It’s bud­get busi­ness as usual in Harrisburg

Only in Penn­syl­va­nia. Yes, we have a bud­get in place, one calls for our friends in Harrisburg to spend $32 bil­lion of your hard-earned tax dol­lars. It’s been in place since the state-man­dated dead­line of July 1.

Daily Times (Primos, PA) - - OPINION -

What we don’t have is a way to pay for it.

Still, two and a half months later.

Ac­tu­ally that’s not tech­ni­cally cor­rect.

We ac­tu­ally have two of them. That’s right. There are now two fund­ing plans float­ing around the state Capi­tol.

At this point we might re­mind you that Repub­li­cans con­trol both the House and Se­nate, so why is it that they have yet to agree on a way to fund the bud­get? One word: Taxes. The Se­nate ver­sion calls for some new levies, in­clud­ing some­thing many peo­ple have been call­ing for now for years — a new sev­er­ance tax on the state’s nat­u­ral gas drillers.

But Repub­li­cans in the House, un­der the thumb of Speaker Rep. Mike Turzai, R-Al­legheny, chafe at the idea of any new taxes.

Late Wed­nes­day night they passed a fund­ing pack­age of their own and made like George H.W. Bush in the process.

Read their lips: No new taxes.

In­stead, to close the state’s $2.2 bil­lion rev­enue gap, they are call­ing for their Harrisburg pals to raid the piggy banks of sev­eral pro­grams, in­clud­ing mass tran­sit, en­vi­ron­men­tal pro­tec­tion and eco­nomic de­vel­op­ment. The plan also would raid a por­tion of the state’s to­bacco set­tle­ment fund and of­fer some ex­panded gam­ing.

But even that won’t get them to the fin­ish line. Just for good mea­sure they’re also plan­ning to float a $1 bil­lion loan.

The back­ers of this pro­posal in­sist skim­ming off th­ese sur­plus funds will not harm state ser­vices. Those on the front lines – in par­tic­u­lar trans­porta­tion – are not nearly as sure. Of­fi­cials at SEPTA al­ready are warn­ing of cuts if the plan is put in place.

House Repub­li­cans do not seem to be swayed.

“We can ei­ther tax our con­stituents, or we can use the money we al­ready have,” said Rep. Paul Schemel, R-Franklin.

Con­ser­va­tive House Repub­li­cans take their cue from Turzai, who be­lieves any tax hike is some­thing akin to anath­ema. It has not es­caped notice that Turzai also con­tin­ues to toy with the no­tion of chal­leng­ing Demo­cratic Gov. Tom Wolf.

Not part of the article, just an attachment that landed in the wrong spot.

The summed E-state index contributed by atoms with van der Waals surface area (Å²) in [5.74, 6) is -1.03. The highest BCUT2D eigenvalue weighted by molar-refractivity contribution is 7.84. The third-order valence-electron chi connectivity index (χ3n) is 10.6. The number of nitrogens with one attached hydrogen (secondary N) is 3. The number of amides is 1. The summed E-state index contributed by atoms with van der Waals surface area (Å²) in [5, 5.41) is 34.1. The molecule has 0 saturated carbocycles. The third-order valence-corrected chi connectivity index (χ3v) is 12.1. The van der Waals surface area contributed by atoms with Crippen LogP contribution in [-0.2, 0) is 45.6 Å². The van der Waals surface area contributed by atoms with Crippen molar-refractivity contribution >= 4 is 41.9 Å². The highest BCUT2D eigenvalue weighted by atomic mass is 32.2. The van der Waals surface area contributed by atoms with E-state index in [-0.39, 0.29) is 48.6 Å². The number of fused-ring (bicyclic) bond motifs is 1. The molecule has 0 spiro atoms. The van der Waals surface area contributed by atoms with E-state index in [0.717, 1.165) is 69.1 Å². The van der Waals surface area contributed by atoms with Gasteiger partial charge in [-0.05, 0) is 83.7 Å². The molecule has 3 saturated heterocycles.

Speak­ing of the gov­er­nor, he’s not ex­actly en­am­ored with the House GOP plan, la­bel­ing it “ir­re­spon­si­ble.” More im­por­tantly, Wolf notes that the state is ca­reen­ing into se­ri­ous fis­cal jeop­ardy un­less a bud­get – and a fund­ing plan – is put in place. The gov­er­nor has in­di­cated the state would need to start mak­ing cuts as early as Fri­day if a deal to re­solve the three­month bud­get im­passe is not in place.

On Fri­day Wolf in fact an­nounced the state will de­lay more than $1.7 bil­lion in pay­ments due largely to Med­i­caid in­sur­ers and school dis­tricts.

The House fund­ing mea­sure passed – barely – by a 103-91 mar­gin, just one more vote than the nec­es­sary 102 needed to pass. It did not re­ceive a sin­gle Demo­cratic vote. The Dems were joined by a sprin­kling of 15 mod­er­ate Repub­li­cans, mostly from here in south­east­ern Penn­syl­va­nia, in­clud­ing Rep. Alex Charl­ton, R-165 of Spring­field. Cast­ing votes in fa­vor were Repub­li­can Reps. Nick Mic­carelli, R-162 of Ri­d­ley Park, Rep. Jamie San­tora, R-163 of Up­per Darby, and Rep. Steve Bar­rar, R-160 of Up­per Chich­ester.

The bill now moves to the Se­nate, which passed its plan in­clud­ing $500 mil­lion in new taxes, last July.

Among those who pushed the new sev­er­ance tax on nat­u­ral gas was Sen. Tom McGarrigle, R-26 of Spring­field. McGarrigle has not been shy about want­ing the new tax, mak­ing it part of his orig­i­nal cam­paign for of­fice, even at a time when then-Gov. Tom Cor­bett, an adamant foe of any new taxes, was sit­ting atop the GOP ticket.

“It’s crit­i­cal,” McGarrigle spokesman Mike Rader said of the sev­er­ance tax. “It’s not the en­tire so­lu­tion for the bud­get is­sue, but it is a part of it.”

Crit­i­cal also would de­scribe the state’s fis­cal straits. Trea­surer Joe Torsella and Au­di­tor Gen­eral Eu­gene DePasquale this week penned a let­ter warn­ing that $860 mil­lion in ex­pen­di­tures could be in jeop­ardy as early as Fri­day.

“Please be ad­vised that with­out ad­di­tional rev­enue, the bal­ance in the Gen­eral Fund is pro­jected to fall be­low zero this Fri­day,” the let­ter stated.

Demo­crat Rep. Leanne Krueger-Braneky, D-161 of Swarth­more, mocked the fund­ing mech­a­nism passed by her GOP col­leagues. She in­di­cated that Repub­li­cans went so far as to add an amend­ment that would take the state’s ex­ist­ing im­pact fee on nat­u­ral gas and change the name to a sev­er­ance tax.

Both Wolf and Democrats are warn­ing that a down­grade to the state’s al­ready shake credit rat­ing looms in the near fu­ture. Stan­dard & Poor’s al­ready has the state on a neg­a­tive credit watch.

If passed, at best the House GOP plan would serve as a Band-Aid, clos­ing this year’s gap­ing bud­get wound, but fail­ing to re­solve the state’s on­go­ing bud­get dilemma.

As usual, many in Harrisburg see the Repub­li­can House plan as merely a start­ing point.

In the mean­time, the clock is tick­ing.

In other words, it’s busi­ness as usual in the state Capi­tol.

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